CIHRS Urges State and Intergovernmental Representatives to Agree to Take Concrete Measures to Strengthen Civilian Protection Efforts and Revitalize the Peace Process in Darfur

In African Commission for Human and Peoples' Rights, International Advocacy Program, Parliament & the European Union by

On the occasion of a summit being held on 28 April, 2007 in Libya, between representatives of Libya, the United States, Britain, Sudan, Chad, Eritrea, the African Union and European Union, with the aim of ending the conflict in Sudan’s Darfur region, CIHRS calls on the representatives of these states and interstate organizations, to agree to a series of concrete measures that will provide immediate protection for civilians in Darfur and eastern Chad, and will revitalize the now defunct peace process between Darfur rebel groups and the government of Sudan.

This summit comes at an important time of opportunity. On 15 April, after almost six months of delay, the government of Sudan agreed to the second phase, known as the heavy support package, of a three stage plan to create an African Union-United Nations hybrid peacekeeping force in Darfur. In response, the United States and European Union have postponed enacting targeted sanctions on Sudan’s government. Furthermore, according to the U.N.’s special envoy for Darfur, Jan Eliason, the governments of Sudan and Darfur rebel leaders have recently indicated that they do not believe a military solution to the conflict in Darfur is possible, and have expressed a desire to revitalize the political process. Consultations held by CIHRS between rebel groups and with the government of Sudan have demonstrated that such a process is possible 1. These confidence building measures must be quickly followed up on. The government of Sudan has consistently employed delay-strategies to prevent the international community from providing the protection for Darfur civilians that the Khartoum government has been unable or unwilling to provide. Rhetorical exercises expressing a desire for peace and human rights protection for the people of Darfur is not enough; the focus of this summit must be on immediate, practical and concrete steps.

In this regard, the United States, Britain and the European Union, with the support of the African Union, should clearly express to Sudanese representatives that the current delay of targeted sanctions is conditional on the Sudanese government immediately initiating measures to carry out the commitments it has made to (1) allow the UN to provide the phase two, heavy support package to the African Union mission in Darfur, in preparation for the third phase of UN deployment, and (2) facilitate the speedy and unhindered access of humanitarian organizations to the internally displaced populations in the region. Furthermore, the United States, Britain and European Union should formally commit themselves to employing any potential targeted sanctions in a manner that will not cause harm to the civilians of Sudan or hinder the peace process; and to ensure these conditions are met through consultations with the United Nations and African Union. The United Nations has given several conditions that must be met in order for the deployment of the 3000 peacekeepers of the heavy support package to Darfur to commence, including disarming of the Janjaweed and a cessation of hostilities between the government and rebel groups. All participants at this summit must pressure the government of Sudan and offer their assistance to begin the process of disarming the Janjaweed, and convening a meeting between the Sudanese government and Darfur rebel groups with the purpose of creating a ceasefire agreement. Moreover, all participants at the summit in Libya should formally agree that the future peace and stability of the entire region is largely dependent on solving the humanitarian crisis in Darfur.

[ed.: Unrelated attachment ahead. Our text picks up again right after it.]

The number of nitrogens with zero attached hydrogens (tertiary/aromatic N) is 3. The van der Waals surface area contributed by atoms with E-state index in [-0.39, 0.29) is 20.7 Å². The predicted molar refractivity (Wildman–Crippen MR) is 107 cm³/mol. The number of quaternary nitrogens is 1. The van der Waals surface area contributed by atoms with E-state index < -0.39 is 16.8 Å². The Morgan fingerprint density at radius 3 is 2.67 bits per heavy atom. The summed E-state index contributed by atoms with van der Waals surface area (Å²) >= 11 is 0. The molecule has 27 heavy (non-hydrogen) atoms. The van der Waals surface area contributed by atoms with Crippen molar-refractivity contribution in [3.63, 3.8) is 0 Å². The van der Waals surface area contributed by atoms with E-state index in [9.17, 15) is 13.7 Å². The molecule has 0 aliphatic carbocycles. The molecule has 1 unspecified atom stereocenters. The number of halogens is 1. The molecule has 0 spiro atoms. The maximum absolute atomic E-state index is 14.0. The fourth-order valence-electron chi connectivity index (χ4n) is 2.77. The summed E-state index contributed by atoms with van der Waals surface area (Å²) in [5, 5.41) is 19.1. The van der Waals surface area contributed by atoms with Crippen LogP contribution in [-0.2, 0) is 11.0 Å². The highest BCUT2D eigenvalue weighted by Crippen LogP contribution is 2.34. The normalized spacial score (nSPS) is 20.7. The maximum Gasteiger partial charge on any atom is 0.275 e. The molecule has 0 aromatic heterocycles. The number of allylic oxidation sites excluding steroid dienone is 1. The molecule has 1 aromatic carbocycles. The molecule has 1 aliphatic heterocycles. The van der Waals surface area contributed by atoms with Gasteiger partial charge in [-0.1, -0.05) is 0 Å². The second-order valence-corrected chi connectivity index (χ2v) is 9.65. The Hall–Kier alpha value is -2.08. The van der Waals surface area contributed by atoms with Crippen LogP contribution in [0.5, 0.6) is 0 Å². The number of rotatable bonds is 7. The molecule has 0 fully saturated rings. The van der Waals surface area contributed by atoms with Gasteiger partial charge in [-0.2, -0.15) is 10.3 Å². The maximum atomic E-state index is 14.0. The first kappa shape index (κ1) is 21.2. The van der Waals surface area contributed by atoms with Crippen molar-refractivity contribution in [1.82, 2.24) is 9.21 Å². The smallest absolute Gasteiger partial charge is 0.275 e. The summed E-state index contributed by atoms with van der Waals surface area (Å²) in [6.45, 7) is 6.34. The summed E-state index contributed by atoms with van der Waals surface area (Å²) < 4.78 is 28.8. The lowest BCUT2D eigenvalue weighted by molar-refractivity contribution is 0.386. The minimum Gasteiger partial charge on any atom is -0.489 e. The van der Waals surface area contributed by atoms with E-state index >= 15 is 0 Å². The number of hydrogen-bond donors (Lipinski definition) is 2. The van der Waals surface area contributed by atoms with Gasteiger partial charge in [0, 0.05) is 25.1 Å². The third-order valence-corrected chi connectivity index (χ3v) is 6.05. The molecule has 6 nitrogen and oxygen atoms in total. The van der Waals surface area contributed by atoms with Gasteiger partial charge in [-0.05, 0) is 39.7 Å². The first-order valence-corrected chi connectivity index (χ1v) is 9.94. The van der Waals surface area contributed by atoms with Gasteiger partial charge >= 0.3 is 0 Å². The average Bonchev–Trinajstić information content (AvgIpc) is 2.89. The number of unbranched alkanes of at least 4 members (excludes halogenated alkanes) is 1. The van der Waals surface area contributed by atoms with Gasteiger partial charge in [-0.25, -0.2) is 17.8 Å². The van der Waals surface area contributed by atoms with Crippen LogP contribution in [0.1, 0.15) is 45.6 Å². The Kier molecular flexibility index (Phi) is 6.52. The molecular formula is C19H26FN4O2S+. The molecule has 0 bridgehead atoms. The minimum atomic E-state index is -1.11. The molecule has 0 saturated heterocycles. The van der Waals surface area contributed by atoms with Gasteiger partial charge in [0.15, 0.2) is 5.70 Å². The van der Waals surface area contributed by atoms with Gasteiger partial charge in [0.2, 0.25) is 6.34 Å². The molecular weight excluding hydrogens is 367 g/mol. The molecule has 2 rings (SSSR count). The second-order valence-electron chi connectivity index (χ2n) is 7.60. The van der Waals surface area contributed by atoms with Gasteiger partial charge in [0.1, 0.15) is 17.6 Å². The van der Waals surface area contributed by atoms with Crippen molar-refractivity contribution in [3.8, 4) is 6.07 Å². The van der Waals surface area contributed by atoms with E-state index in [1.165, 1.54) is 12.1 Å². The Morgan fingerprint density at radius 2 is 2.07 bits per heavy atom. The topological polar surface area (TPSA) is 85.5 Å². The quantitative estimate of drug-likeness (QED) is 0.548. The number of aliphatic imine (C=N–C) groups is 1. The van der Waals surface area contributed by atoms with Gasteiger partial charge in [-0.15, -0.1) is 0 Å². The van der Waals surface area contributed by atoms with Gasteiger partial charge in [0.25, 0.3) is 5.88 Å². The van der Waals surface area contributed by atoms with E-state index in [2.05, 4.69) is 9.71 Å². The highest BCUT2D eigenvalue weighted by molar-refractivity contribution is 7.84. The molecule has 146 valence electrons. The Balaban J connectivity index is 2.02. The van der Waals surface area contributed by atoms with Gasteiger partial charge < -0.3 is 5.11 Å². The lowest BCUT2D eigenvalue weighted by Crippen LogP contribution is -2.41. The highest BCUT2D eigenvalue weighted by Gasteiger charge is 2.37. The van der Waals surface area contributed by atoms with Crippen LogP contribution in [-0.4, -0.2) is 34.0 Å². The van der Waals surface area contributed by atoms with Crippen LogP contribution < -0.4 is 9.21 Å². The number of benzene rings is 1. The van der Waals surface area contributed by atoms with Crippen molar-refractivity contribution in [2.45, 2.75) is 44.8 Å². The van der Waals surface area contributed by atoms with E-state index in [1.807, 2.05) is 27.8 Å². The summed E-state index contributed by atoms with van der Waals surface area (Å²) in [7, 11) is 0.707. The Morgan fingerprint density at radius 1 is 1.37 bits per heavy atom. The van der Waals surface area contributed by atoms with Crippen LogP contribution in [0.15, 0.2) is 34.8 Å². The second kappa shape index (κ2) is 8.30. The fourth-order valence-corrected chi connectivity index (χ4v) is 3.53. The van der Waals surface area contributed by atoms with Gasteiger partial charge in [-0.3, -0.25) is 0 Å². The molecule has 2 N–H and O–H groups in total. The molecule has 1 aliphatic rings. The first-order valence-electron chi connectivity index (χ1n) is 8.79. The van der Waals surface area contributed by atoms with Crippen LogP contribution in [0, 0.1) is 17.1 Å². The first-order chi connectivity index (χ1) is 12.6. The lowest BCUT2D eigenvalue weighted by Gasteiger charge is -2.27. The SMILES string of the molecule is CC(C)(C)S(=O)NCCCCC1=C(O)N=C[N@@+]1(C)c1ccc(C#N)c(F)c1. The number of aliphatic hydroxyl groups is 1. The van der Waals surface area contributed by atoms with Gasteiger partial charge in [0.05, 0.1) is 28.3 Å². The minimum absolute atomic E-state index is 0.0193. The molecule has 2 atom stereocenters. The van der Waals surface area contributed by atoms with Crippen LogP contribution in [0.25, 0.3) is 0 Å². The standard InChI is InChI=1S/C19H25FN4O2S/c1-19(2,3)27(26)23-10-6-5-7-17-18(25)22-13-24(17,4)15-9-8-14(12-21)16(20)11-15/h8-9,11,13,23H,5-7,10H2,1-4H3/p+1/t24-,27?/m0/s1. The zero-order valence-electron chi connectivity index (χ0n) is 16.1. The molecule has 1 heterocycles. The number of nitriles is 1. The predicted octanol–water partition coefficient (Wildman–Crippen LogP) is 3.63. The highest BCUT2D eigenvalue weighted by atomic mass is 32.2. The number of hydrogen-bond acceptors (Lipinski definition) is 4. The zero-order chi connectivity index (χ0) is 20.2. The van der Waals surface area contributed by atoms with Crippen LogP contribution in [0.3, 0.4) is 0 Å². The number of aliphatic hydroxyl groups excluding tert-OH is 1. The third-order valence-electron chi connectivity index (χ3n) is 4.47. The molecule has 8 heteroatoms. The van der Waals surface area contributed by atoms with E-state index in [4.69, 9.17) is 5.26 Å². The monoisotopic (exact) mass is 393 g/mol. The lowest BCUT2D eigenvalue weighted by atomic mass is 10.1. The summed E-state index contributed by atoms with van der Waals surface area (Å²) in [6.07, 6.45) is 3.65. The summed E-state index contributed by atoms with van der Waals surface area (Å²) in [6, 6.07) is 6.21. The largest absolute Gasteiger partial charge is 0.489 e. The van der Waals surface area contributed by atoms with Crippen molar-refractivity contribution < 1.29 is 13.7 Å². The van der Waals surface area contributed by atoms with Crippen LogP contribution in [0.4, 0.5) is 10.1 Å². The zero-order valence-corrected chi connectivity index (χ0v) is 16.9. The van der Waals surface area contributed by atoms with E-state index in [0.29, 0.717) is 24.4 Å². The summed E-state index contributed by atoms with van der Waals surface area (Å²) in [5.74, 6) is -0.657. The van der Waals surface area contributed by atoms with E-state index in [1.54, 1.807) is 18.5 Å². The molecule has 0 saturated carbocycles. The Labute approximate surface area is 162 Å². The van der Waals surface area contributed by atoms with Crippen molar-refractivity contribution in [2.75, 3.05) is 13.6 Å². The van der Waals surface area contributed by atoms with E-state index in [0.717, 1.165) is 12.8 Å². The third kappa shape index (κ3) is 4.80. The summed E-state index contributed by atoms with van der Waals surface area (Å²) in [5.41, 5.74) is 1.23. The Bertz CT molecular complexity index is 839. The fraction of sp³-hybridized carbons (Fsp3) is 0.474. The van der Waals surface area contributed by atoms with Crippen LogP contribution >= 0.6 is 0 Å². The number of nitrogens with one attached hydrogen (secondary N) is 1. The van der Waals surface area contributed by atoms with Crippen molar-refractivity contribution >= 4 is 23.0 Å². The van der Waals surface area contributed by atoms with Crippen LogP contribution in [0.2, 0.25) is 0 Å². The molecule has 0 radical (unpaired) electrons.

Since 2003, fighting in Darfur between rebel and government forces has caused the death of at least 200,000 people and forced another 2.5 million from their homes, some into neighboring Chad. The humanitarian crisis continues unabated. Violence committed by armed groups and government forces against each other and unarmed civilians in Darfur, including against humanitarian aid workers, has become progressively more erratic since the beginning of 2007, as both pro-government armed groups and rebel movements increasingly become more fractured. Moreover, the Sudanese government still continues to carry out illegal, indiscriminate aerial bombardments on civilian areas in Darfur, and has failed to provide sufficient protection for the internally displaced population in the region.

Contact: Arabic:, English:,
(1) A summary of this initiative is available at in Arabic at:
and in English at:

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